Most obviously though, you should make sure that you're changing your oil filter when the service light is showing. Even if you already know that your oil is well topped up, the service light illuminating can mean there are a number of problems including a soiled oil filter, so changing this yourself can help to save you the time and money you'd spend taking it to a mechanic.

These aren't just the only circumstances in which your oil filter will need to be changed. In the next section, we will be discussing how to identify oil filter problems.

Symptoms of oil filter problems

There are a few physical signs that can indicate problems with your oil filter, and subsequently when it needs changing. These include:

Poor acceleration

Your car's performance level is one of most obvious indicators of its internal health. So, if you feel like your car struggles when you accelerate, it could be due to a poorly functioning oil filter. While the engine will still run, it won't perform at the same ability it usually can and will end up damaging essential parts of your vehicle.


A sputtering sound from your engine can signal that your oil filter is clogged. As well as not being able to release oil as it should, a blocked oil filter can cause bigger, more expensive issues further down the line including an overheating engine. However, be aware that an overheating engine can be caused by a number of other problems — read our blog on troubleshooting an overheating engine for more advice.

Metal on metal sounds

When your engine parts aren't well lubricated by oil, you will start to hear strange noises coming from the engine. The first sign is usually a tapping noise coming from the cylinders, as these are normally the first thing to be starved of oil. If the problem worsens, you may start to hear the sound of metal grinding against metal. This is a severe problem and you must pull over immediately if you hear these sounds when you're driving. Your oil filter will need to be replaced, and more oil will need to be added into the engine.

Reduced pressure

A drop in pressure is a cause for concern and can commonly be associated with an oil filter issue. Low oil pressure can create complications for your engine's performance and damage the components inside it. Most modern cars have an oil pressure warning light on the dash, which comes on when the pressure drops to a dangerous level.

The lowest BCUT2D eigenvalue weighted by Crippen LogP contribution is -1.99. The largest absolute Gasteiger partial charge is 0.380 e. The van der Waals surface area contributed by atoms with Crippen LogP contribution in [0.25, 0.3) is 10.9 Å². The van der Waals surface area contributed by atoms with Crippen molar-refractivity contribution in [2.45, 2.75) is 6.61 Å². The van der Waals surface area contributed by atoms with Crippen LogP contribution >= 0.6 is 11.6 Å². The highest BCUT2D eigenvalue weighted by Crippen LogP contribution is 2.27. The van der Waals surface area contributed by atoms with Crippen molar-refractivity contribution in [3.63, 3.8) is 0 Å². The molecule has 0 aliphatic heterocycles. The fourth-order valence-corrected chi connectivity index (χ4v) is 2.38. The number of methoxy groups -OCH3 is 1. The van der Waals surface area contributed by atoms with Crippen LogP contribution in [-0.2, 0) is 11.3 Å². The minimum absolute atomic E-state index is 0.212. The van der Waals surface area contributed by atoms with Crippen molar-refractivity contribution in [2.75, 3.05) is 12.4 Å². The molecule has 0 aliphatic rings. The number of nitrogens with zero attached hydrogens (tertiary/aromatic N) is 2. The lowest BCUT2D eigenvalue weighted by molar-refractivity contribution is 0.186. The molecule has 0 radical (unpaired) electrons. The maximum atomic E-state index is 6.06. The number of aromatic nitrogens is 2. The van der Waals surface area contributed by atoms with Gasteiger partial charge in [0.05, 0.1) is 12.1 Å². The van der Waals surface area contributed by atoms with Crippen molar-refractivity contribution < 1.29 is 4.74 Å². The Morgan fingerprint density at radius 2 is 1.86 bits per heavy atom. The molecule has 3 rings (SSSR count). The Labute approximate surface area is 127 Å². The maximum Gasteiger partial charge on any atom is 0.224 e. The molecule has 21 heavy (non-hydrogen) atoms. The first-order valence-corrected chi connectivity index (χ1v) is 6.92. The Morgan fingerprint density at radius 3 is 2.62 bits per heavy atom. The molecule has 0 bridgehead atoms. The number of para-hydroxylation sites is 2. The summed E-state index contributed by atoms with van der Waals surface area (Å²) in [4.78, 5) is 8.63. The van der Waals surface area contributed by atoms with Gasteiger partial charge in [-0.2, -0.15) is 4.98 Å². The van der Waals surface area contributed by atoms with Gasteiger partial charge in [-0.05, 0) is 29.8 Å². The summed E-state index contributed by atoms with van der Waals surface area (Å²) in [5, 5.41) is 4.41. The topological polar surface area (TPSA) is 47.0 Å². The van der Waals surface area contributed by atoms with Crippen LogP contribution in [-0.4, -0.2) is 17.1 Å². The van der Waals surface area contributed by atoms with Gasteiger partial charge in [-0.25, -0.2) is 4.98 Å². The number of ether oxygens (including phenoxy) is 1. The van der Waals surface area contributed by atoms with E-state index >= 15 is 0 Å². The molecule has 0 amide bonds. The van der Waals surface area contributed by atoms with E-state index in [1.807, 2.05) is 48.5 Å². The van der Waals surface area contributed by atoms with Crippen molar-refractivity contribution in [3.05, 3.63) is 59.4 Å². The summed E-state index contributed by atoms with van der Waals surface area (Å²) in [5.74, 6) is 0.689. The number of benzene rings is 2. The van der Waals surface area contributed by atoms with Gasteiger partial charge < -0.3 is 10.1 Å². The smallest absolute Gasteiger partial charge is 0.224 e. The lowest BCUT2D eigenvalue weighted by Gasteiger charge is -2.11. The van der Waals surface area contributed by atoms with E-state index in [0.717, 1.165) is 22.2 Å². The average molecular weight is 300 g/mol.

Dirty exhaust emissions

When your oil filter is clogged, the emissions coming out of your exhaust will be sooty and dirty and you'll be able to smell burning oil. This usually means that the oil filter will need replacing, and the clog will need removing from your car's engine.


If you find that your oil filter is leaking, this could be because it's screwed on wrongly or not tight enough. The pressure from the engine therefore forces oil to leak out of the filter, so it's important that you know how to install your oil filter properly. Similarly, using an oil filter that's too small can cause its seal to become loose when attempting to screw the filter to the engine. This means there is space for oil to leak out of. This means you need to be sure you check what size oil filter your vehicle needs, by looking at your vehicle handbook — or by entering your registration plate into our handy parts feature.

Now you know the signs and symptoms of a faulty oil filter, you'll need to know how to change your oil filter correctly.

How to change the oil filter

How to change the oil filter?

Whether your car is displaying issues associated with your oil filter, or you're changing it as you add fresh oil in, you'll need to know how to change your oil filter properly. This includes knowing how to drain, loosen and remove the oil filter.

How to remove and clean the oil filter

Once you've located your oil filter, you will then be able to tell which kind it is: the paper version or a screw-on type. For the latter, you should be able to unscrew the cap with some pressure behind your hand. Paper oil filters have a cap on the cylindrical plastic housing they sit in, which also unscrews. Once open, you can simply lift the paper out.